Researching in your pajamas

When I was a child, my library card was sturdy cardboard, inset with a metal tab, embossed with my ID number. Remember those?

Now my card has an electronic bar code, and libraries have certainly expanded their horizons.  As a kid, I’d never have imagined the riches I could uncover in the comfort of my home, 24/7. Here’s some of what I can access from my home computer, using my little old library card:

Genealogy collections: Of course, many libraries carry Ancestry.com, but you must physically be in the library to use it. But many libraries also offer online access to HeritageQuest, where you can search censuses, government document collections, genealogical journal articles and more.

Newspapers: Before you drag yourself outside on a cold and snowy day, consider how many newspaper databases are accessible online. The New York Times electronic database (1851-2005) is one of the most common. Other useful indexes your library may carry include the “America’s Obituaries and Death Notices” database and Newsbank (America’s Newspapers), which currently carries 350 newspapers.

Digital photo collections: Oh, my gosh, do I love these. More and more libraries (like my hometown library) are digitizing their collections of historical photos. I can lose myself in the New York Public Library’s digital collections for hours if I’m not careful. Not to mention the NYPL’s videos on historic topics, also viewable on the site.

Digital maps: Another secret vice.  Lately I’ve been rooting around in the Sanborn fire insurance maps for New Jersey, 1867-1970, finding out fascinating things about the neighborhood in which I grew up. To get an idea of how vast this concept is, the Library of Congress has catalogued fire insurance maps of some 12,000 cities and towns in the U.S., Canada and Mexico. Not only are they topographically detailed, but because they were intended to help insurers determine risk, they also go into incredible detail about building and street construction, down to the placement of windows and types of roofs. If your ancestors, like mine, were town folks, these maps are an amazing resource.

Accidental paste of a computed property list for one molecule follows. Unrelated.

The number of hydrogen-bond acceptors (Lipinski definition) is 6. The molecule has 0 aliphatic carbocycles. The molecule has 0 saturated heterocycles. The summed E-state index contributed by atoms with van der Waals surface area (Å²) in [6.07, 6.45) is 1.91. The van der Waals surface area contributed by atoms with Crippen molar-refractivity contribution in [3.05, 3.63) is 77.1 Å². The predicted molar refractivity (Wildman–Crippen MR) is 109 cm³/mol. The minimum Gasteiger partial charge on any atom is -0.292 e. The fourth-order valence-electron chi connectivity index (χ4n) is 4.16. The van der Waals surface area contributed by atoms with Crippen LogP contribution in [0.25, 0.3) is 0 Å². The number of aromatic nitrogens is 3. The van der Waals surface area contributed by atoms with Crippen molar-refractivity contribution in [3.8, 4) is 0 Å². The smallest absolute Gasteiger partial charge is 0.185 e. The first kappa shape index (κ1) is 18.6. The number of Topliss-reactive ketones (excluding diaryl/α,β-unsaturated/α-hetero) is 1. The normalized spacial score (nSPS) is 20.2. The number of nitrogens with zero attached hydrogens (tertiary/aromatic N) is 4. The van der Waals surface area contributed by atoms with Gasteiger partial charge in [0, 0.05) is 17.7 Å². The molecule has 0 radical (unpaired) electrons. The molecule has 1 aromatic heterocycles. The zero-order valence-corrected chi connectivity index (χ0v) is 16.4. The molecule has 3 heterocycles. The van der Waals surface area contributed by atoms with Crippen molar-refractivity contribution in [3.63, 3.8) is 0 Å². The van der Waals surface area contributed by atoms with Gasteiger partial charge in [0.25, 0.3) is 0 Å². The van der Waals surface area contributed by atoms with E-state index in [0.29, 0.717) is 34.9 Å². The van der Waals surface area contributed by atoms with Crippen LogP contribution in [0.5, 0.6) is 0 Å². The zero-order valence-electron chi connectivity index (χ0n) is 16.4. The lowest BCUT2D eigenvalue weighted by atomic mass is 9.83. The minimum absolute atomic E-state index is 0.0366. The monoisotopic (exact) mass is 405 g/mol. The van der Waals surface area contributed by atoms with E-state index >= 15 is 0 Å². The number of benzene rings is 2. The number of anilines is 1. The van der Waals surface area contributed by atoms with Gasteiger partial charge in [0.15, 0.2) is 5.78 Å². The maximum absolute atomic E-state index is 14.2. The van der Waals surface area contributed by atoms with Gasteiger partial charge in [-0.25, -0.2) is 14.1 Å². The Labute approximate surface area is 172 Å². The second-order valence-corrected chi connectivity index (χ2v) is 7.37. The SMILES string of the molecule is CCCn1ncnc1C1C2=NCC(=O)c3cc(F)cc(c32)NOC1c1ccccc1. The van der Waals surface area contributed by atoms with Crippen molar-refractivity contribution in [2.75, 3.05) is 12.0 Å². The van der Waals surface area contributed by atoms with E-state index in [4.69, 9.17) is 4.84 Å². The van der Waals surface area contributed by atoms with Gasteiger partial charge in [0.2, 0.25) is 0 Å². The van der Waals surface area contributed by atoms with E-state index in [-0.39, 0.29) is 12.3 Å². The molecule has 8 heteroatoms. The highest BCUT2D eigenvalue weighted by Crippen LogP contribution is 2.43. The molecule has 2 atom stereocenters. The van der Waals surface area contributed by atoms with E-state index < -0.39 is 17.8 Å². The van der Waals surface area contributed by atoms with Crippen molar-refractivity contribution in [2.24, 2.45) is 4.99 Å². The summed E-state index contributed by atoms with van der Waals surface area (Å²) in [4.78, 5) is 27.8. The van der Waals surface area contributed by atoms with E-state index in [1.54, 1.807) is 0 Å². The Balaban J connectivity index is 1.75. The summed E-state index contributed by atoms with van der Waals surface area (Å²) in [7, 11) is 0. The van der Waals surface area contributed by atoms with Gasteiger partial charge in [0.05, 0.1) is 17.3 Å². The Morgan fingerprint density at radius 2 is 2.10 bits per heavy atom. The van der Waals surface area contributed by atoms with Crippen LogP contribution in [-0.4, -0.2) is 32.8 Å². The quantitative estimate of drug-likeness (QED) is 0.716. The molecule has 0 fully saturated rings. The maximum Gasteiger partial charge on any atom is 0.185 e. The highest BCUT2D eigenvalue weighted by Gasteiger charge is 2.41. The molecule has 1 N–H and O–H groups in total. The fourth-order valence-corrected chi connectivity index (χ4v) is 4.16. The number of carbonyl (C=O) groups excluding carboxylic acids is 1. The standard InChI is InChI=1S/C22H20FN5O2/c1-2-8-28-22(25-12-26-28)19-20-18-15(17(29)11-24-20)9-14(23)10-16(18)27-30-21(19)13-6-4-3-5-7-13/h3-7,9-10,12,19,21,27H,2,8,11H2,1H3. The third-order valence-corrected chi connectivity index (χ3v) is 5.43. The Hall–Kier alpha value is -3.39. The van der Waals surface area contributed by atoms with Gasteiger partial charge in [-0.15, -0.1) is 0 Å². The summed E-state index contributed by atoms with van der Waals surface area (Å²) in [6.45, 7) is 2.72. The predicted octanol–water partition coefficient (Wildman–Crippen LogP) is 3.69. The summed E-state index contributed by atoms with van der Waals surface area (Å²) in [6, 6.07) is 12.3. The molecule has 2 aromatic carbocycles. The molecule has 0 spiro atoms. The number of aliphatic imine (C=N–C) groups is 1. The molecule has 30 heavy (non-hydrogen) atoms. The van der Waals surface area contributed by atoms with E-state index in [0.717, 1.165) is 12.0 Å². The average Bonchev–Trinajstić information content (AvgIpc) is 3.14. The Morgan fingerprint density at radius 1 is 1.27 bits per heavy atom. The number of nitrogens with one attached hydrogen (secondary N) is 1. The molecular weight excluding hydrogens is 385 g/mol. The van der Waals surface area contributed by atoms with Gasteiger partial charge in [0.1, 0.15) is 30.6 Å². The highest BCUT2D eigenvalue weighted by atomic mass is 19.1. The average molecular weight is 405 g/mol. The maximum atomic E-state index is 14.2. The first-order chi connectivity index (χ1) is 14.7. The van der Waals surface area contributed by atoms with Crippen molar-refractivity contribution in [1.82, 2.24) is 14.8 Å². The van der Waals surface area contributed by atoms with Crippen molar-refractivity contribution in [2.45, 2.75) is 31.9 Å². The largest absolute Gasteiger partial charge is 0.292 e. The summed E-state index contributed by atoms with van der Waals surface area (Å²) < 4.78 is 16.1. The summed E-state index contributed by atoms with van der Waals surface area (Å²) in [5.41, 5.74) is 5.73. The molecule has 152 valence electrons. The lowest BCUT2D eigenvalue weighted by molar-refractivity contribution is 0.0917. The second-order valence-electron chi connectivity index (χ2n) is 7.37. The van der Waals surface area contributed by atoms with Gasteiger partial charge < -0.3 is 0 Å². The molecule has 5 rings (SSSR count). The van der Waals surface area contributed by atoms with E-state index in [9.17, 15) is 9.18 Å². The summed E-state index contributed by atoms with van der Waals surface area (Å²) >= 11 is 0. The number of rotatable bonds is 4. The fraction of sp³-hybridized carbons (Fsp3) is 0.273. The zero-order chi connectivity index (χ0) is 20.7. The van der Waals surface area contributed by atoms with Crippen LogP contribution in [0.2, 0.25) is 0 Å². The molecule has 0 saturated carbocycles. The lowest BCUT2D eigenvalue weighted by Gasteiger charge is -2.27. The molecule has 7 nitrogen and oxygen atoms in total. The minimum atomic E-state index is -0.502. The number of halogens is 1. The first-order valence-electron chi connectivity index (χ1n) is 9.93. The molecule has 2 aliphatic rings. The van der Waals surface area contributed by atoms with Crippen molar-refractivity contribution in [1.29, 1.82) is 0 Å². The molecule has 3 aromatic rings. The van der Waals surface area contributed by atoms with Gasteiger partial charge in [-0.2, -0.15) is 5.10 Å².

So pour yourself a cup of coffee and log into your library’s website. You’d be surprised how much you can get done in your pajamas.

Note: I started writing this before the first 52 Weeks to Better Genealogy challenge came up from Amy Coffin at WeTree, urging us to actually visit our local library and report back on their family history resources. Never fear – I don’t need much urging to physically enter my library, and I’ll be taking up the challenge in my next post.


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